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Deliberative Engagement: the Cure for “Wicked Problems”

by Claudine Perrault, Library Director

What is a “wicked problem”? Locally, it’s where we find ourselves on opposing sides of an issue, where we’re passionately making our case and no one on the other side seems to be listening. This Wednesday—with your participation—we’ll explore how to face wicked problems while charting a course to an even better Estes Valley.

We’re pleased to welcome a guest with deep insights into how communities work through tough issues. Our special guest is Dr. Martín Carcasson, Director of the Center for Public Deliberation at Colorado State University.

Mark your calendar for “Tackling Wicked Problems: the New Public Participation” on Wednesday, October 17 at 6 p.m. at the Estes Valley Community Center at 660 Community Drive. Click here to register.

Wednesday’s special event weaves together themes of Conflict Resolution Month and this season’s One Book One Valley. This year’s featured book is “Why Won’t You Apologize?” by bestselling author Harriet Lerner, currently being read and discussed community-wide.

Don’t worry if you haven’t read the book. Wednesday’s program is a stand-alone event—not a book discussion. All that’s needed are a few hours of your time and an open mind. Even better, invite a friend, neighbor, student or family member to join you.

For well over a decade, Dr. Carcasson has been carefully studying how citizens interact with one another. His research and related practices show that there are tangible ways to move from false polarization, to collaborative problem-solving in the public sphere.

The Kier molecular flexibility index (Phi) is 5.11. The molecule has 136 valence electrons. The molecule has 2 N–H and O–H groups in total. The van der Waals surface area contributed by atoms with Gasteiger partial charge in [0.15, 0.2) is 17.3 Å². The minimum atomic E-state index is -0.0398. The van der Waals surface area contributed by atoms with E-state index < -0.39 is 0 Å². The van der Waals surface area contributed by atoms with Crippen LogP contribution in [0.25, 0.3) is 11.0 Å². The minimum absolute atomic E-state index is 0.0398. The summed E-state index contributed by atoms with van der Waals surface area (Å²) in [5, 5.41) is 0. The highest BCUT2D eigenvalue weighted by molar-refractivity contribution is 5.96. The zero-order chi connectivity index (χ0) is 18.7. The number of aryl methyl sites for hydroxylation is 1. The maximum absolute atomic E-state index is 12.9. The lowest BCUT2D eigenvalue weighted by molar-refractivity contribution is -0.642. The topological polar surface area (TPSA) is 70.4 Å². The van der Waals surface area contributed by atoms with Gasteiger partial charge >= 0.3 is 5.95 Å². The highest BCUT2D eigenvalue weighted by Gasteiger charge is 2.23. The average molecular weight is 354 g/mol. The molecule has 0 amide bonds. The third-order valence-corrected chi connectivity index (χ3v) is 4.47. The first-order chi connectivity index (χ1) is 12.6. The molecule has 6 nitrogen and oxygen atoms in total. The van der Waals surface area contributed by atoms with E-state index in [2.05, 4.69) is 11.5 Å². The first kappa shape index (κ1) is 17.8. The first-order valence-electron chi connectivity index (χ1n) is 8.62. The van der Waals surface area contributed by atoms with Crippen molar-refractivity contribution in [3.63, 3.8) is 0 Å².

“A revolution is beginning to occur in public engagement,” he says, “fueled by the growing distrust and cynicism in our communities, the increasing limitations of more traditional communication models, problem-solving processes that are no longer up to the task, and the growing realization that we can do much better.”

Wicked problems have something in common. They harbor such strong, competing values that quality communication seems impossible. To move beyond this, Dr. Carcasson will offer us the model of “deliberative engagement”, which brings people together by improving our shared conversations. In the process, we discover genuine opportunities for more inclusive civic action that influence local public policy.

Public libraries, he says, are among the places where these conversations can occur. Indeed, that’s a key Objective within the Library’s Strategic Plan: to “Engage community members in current affairs and decision-making.” The Library is passionately impartial about how to improve the community we serve. The Library’s role isn’t to take a stance on issues, but to provide a neutral place where issues can be discussed, guided by effective civic dialogue.

We are grateful to our partners this season, including the League of Women Voters, Town of Estes Park, the Estes Park EDC, and Estes Valley Restorative Justice.

Please join us this Wednesday, as we take first steps toward more effective community conversations, where divergent voices are engaged in collaborative and effective problem-solving.